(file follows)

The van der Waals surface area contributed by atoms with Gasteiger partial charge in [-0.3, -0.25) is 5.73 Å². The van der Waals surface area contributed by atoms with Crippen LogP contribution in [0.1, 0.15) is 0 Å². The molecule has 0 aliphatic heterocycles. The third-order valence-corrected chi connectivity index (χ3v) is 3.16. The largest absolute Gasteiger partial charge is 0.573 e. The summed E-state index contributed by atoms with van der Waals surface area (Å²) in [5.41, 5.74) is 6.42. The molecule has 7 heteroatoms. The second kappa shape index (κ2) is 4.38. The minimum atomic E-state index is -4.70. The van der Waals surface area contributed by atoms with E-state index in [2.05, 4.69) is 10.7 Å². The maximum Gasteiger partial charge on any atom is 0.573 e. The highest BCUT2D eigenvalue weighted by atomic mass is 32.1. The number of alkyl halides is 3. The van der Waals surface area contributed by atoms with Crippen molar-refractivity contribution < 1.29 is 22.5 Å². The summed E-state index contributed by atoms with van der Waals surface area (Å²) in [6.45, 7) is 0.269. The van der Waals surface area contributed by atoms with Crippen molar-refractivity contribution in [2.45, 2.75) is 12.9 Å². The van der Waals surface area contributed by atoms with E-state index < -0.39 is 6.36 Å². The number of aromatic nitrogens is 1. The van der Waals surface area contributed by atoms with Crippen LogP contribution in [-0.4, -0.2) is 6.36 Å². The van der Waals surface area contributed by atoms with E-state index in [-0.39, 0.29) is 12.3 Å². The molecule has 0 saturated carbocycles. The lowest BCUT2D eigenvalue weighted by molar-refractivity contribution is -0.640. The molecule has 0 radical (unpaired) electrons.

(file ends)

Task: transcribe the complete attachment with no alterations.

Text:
The van der Waals surface area contributed by atoms with Gasteiger partial charge in [-0.3, -0.25) is 5.73 Å². The van der Waals surface area contributed by atoms with Crippen LogP contribution in [0.1, 0.15) is 0 Å². The molecule has 0 aliphatic heterocycles. The third-order valence-corrected chi connectivity index (χ3v) is 3.16. The largest absolute Gasteiger partial charge is 0.573 e. The summed E-state index contributed by atoms with van der Waals surface area (Å²) in [5.41, 5.74) is 6.42. The molecule has 7 heteroatoms. The second kappa shape index (κ2) is 4.38. The minimum atomic E-state index is -4.70. The van der Waals surface area contributed by atoms with E-state index in [2.05, 4.69) is 10.7 Å². The maximum Gasteiger partial charge on any atom is 0.573 e. The highest BCUT2D eigenvalue weighted by atomic mass is 32.1. The number of alkyl halides is 3. The van der Waals surface area contributed by atoms with Crippen molar-refractivity contribution < 1.29 is 22.5 Å². The summed E-state index contributed by atoms with van der Waals surface area (Å²) in [6.45, 7) is 0.269. The van der Waals surface area contributed by atoms with Crippen molar-refractivity contribution in [2.45, 2.75) is 12.9 Å². The van der Waals surface area contributed by atoms with E-state index < -0.39 is 6.36 Å². The number of aromatic nitrogens is 1. The van der Waals surface area contributed by atoms with Crippen LogP contribution in [-0.4, -0.2) is 6.36 Å². The van der Waals surface area contributed by atoms with E-state index in [-0.39, 0.29) is 12.3 Å². The molecule has 0 saturated carbocycles. The lowest BCUT2D eigenvalue weighted by molar-refractivity contribution is -0.640. The molecule has 0 radical (unpaired) electrons.